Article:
Clubs also have less money from sponsorship and media rights. Serie A had hoped for an 18 per cent increase in the last tender compared to the previous €973 million per year. However, none of the bidders reached the target minimum of EUR 1.15 billion. The main package of rights to show the Italian league from 2021 to 2024 was finally sold to the streaming service DAZN for around 850 million euros a year. Of the “big five” leagues in Europe, only Ligue 1 earns less from its domestic rights (after Mediapro terminated its contract in December 2020)
Although media rights may lose their important position, options for increasing the value of a sports enterprise still exist, for example through the possibility of renovating stadiums. There also seems to be a perception among investors that maximizing opportunities in the digital sector will also lead to revenue growth, which could be another way to increase the value of the club over time.
American investors have no problem issuing blank checks to increase the competitiveness of their teams in Europe. But once they do, UEFA and FFP rules come into play to limit clubs’ spending and reduce their debts. In theory, this means that it is difficult for smaller clubs to challenge the elite. The new FFP model is on its way, although the New York Times reports that many clubs outside of England will find it difficult to balance costs such as wages and transfer fees. The Premier League has the highest domestic broadcasting revenue in global football and its clubs are among the wealthiest owners in the sport. The new FFP is therefore supposed to stop clubs from wasting so much money, but low income means that smaller teams will probably never be able to reach the top, which can also reduce their value over time. Success takes time and ingenuity, but also money.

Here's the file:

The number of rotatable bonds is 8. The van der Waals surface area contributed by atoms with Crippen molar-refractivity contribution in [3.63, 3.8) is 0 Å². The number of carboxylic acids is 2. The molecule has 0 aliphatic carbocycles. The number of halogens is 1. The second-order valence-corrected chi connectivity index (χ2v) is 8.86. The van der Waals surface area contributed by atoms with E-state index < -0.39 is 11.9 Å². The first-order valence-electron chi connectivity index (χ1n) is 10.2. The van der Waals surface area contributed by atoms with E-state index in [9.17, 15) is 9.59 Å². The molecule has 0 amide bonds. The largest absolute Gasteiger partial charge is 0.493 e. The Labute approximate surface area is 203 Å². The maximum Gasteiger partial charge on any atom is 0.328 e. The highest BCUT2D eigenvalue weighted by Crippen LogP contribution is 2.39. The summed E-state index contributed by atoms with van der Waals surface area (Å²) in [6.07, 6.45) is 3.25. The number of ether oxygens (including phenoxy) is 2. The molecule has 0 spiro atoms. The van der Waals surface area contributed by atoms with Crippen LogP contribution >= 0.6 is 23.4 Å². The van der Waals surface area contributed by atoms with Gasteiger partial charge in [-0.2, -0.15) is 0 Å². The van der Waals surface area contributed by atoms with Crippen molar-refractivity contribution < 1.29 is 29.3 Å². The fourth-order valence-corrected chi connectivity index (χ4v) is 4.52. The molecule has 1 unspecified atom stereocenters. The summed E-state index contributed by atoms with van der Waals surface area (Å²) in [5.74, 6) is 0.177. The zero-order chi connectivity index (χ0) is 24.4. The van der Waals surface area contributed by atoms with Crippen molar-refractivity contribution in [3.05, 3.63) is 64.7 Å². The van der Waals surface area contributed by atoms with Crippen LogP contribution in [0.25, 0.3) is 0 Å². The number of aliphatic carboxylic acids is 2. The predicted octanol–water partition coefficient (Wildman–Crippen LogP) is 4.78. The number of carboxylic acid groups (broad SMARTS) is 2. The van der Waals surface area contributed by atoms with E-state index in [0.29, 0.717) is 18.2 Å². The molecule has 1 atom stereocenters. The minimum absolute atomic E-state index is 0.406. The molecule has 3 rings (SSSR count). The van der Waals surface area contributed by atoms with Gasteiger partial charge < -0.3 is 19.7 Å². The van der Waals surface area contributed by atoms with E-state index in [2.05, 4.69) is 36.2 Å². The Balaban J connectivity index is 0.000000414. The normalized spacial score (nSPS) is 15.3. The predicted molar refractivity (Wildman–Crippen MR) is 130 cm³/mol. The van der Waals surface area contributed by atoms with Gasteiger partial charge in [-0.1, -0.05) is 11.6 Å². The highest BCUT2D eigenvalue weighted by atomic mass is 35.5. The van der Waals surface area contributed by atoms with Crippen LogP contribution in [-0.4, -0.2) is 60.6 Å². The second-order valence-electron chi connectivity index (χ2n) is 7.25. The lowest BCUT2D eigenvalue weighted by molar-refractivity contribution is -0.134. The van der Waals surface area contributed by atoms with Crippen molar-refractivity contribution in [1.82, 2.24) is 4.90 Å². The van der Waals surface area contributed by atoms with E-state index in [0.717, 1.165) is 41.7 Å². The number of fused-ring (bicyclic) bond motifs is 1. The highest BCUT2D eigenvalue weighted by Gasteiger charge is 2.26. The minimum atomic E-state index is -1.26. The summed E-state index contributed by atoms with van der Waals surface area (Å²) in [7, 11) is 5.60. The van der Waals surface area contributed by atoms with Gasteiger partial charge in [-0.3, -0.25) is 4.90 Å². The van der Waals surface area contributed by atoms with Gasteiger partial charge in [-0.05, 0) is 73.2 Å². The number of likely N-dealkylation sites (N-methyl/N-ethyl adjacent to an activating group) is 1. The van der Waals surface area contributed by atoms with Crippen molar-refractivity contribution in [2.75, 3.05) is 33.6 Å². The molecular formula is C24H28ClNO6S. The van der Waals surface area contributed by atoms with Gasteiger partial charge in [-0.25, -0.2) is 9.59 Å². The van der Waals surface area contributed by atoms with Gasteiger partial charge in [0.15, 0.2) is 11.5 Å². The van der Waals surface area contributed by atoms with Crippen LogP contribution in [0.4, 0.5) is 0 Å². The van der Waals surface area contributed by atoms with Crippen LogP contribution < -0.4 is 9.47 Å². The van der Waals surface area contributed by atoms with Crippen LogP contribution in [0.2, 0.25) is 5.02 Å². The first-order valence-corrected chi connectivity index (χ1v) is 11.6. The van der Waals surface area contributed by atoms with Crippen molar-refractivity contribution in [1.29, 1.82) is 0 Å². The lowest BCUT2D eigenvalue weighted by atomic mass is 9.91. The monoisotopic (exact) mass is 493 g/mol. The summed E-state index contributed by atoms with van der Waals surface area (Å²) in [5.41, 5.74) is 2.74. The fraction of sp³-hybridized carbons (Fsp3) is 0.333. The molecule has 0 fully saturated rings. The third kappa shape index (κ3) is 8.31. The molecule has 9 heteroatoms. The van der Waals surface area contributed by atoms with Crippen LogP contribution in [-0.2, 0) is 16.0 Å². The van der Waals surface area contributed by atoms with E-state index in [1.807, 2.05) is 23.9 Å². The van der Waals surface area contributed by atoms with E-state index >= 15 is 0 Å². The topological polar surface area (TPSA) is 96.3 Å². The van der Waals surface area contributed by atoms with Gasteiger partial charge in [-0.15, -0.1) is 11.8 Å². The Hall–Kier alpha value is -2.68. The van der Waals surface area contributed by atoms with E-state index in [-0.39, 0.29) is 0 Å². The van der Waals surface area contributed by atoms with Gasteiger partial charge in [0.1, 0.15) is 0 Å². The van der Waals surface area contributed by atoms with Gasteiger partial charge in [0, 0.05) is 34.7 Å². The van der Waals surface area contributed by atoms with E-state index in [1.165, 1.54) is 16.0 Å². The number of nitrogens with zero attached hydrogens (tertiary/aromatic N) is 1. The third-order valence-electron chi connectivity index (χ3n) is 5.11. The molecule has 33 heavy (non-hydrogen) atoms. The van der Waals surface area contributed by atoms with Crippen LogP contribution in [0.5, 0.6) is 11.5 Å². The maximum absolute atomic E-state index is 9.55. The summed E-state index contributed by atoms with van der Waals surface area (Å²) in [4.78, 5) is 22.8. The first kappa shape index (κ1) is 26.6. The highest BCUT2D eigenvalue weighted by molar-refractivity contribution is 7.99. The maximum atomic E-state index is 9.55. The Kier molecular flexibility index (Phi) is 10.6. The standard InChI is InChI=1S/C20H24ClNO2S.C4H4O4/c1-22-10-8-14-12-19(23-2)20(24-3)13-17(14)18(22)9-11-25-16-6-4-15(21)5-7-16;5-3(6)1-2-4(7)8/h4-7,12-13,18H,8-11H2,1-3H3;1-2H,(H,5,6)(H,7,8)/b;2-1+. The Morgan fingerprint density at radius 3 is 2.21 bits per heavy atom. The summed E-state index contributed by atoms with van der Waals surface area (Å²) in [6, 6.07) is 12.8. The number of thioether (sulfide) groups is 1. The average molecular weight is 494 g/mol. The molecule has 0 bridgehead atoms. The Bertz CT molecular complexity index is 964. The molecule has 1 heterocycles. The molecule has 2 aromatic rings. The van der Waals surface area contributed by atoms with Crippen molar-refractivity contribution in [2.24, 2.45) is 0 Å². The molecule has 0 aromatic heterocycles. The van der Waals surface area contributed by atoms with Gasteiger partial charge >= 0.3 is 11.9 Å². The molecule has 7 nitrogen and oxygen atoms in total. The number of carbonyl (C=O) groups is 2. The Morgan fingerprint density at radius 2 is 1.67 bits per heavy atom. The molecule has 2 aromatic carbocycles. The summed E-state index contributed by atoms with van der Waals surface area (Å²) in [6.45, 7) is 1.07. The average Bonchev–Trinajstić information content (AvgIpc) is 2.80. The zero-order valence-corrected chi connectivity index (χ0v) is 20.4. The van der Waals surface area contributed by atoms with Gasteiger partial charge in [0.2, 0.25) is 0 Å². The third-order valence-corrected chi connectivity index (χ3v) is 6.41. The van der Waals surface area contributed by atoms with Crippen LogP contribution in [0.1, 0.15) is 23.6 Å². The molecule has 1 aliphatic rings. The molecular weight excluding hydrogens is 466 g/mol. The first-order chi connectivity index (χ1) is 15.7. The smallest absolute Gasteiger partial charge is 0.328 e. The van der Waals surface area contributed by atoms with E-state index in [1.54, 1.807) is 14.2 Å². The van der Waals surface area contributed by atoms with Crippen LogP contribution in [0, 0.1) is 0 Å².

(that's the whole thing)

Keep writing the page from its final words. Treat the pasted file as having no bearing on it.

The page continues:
Are larger investments likely?
Yes definitely. Serie A and Ligue 1 remain the most obvious targets given the lower value of clubs in these leagues. In addition to the deal with Lyon, which is reportedly in the works, American investor David Blitzer, co-owner of Crystal Palace, has recently established partnerships with France’s Saint-Etienne and Italy’s Sampdoria.
Meanwhile, the Spanish giants of Barcelona are allegedly close to a $960 million deal with US investment bank Goldman Sachs to ease their financial woes. But beyond investing in individual clubs, funding for the league itself is becoming a valuable option for large private companies. The “Impulso” LaLiga deal with the Luxembourg company CVC Capital Partners for the amount of two billion euros, which will provide a private company with shares in another company with rights to league media. American organizations also stood guard. According to reports, New York investor KKR was aiming for a 25 percent share of the Bundesliga’s international media turnover. Such a block of shares costs around EUR 500 million. The clubs decided to stop talks in May 2021, although Bloomberg reported earlier in the month that the German Football League (DFL) was again thinking about a deal.
All of this additional US investment, however, raises a more important question for European football: are the leagues and clubs, rich in history and tradition, ready for a major overhaul of their commercial operations under the guidance of new players? Europe has often looked down on America’s attitude to “soccer” while boasting about “football.” Now the United States seems to be pulling the soccer strings more than ever.
This article is based on an analysis by Ed Dixon of Sports Pro Media As RedBird buys AC Milan, why are more US investors hedging their bets on European soccer?